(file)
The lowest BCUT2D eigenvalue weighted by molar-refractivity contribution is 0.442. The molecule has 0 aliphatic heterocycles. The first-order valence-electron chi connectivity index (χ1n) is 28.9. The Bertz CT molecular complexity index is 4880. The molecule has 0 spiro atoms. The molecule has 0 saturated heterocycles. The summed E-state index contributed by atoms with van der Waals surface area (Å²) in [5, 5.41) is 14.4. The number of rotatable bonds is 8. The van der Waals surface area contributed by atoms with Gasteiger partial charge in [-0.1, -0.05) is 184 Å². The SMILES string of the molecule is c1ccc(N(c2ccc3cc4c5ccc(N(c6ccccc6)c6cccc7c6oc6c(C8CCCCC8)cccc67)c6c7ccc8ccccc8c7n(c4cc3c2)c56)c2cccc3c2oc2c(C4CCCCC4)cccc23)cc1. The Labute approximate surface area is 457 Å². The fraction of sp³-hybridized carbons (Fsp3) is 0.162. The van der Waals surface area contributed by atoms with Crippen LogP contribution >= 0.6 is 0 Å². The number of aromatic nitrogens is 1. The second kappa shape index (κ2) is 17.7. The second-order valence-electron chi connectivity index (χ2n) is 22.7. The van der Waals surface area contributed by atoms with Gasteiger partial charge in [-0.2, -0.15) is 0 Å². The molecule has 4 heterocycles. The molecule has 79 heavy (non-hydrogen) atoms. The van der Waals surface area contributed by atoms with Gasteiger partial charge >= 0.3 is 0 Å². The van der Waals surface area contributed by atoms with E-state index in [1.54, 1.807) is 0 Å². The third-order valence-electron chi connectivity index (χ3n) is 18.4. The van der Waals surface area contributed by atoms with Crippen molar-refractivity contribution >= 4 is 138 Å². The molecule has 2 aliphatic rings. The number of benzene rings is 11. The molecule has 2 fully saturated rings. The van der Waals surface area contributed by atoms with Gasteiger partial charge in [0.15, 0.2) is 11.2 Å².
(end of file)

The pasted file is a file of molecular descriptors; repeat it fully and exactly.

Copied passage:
The lowest BCUT2D eigenvalue weighted by molar-refractivity contribution is 0.442. The molecule has 0 aliphatic heterocycles. The first-order valence-electron chi connectivity index (χ1n) is 28.9. The Bertz CT molecular complexity index is 4880. The molecule has 0 spiro atoms. The molecule has 0 saturated heterocycles. The summed E-state index contributed by atoms with van der Waals surface area (Å²) in [5, 5.41) is 14.4. The number of rotatable bonds is 8. The van der Waals surface area contributed by atoms with Gasteiger partial charge in [-0.1, -0.05) is 184 Å². The SMILES string of the molecule is c1ccc(N(c2ccc3cc4c5ccc(N(c6ccccc6)c6cccc7c6oc6c(C8CCCCC8)cccc67)c6c7ccc8ccccc8c7n(c4cc3c2)c56)c2cccc3c2oc2c(C4CCCCC4)cccc23)cc1. The Labute approximate surface area is 457 Å². The fraction of sp³-hybridized carbons (Fsp3) is 0.162. The van der Waals surface area contributed by atoms with Crippen LogP contribution >= 0.6 is 0 Å². The number of aromatic nitrogens is 1. The second kappa shape index (κ2) is 17.7. The second-order valence-electron chi connectivity index (χ2n) is 22.7. The van der Waals surface area contributed by atoms with Gasteiger partial charge in [-0.2, -0.15) is 0 Å². The molecule has 4 heterocycles. The molecule has 79 heavy (non-hydrogen) atoms. The van der Waals surface area contributed by atoms with Gasteiger partial charge >= 0.3 is 0 Å². The van der Waals surface area contributed by atoms with E-state index in [1.54, 1.807) is 0 Å². The third-order valence-electron chi connectivity index (χ3n) is 18.4. The van der Waals surface area contributed by atoms with Crippen molar-refractivity contribution >= 4 is 138 Å². The molecule has 2 aliphatic rings. The number of benzene rings is 11. The molecule has 2 fully saturated rings. The van der Waals surface area contributed by atoms with Gasteiger partial charge in [0.15, 0.2) is 11.2 Å².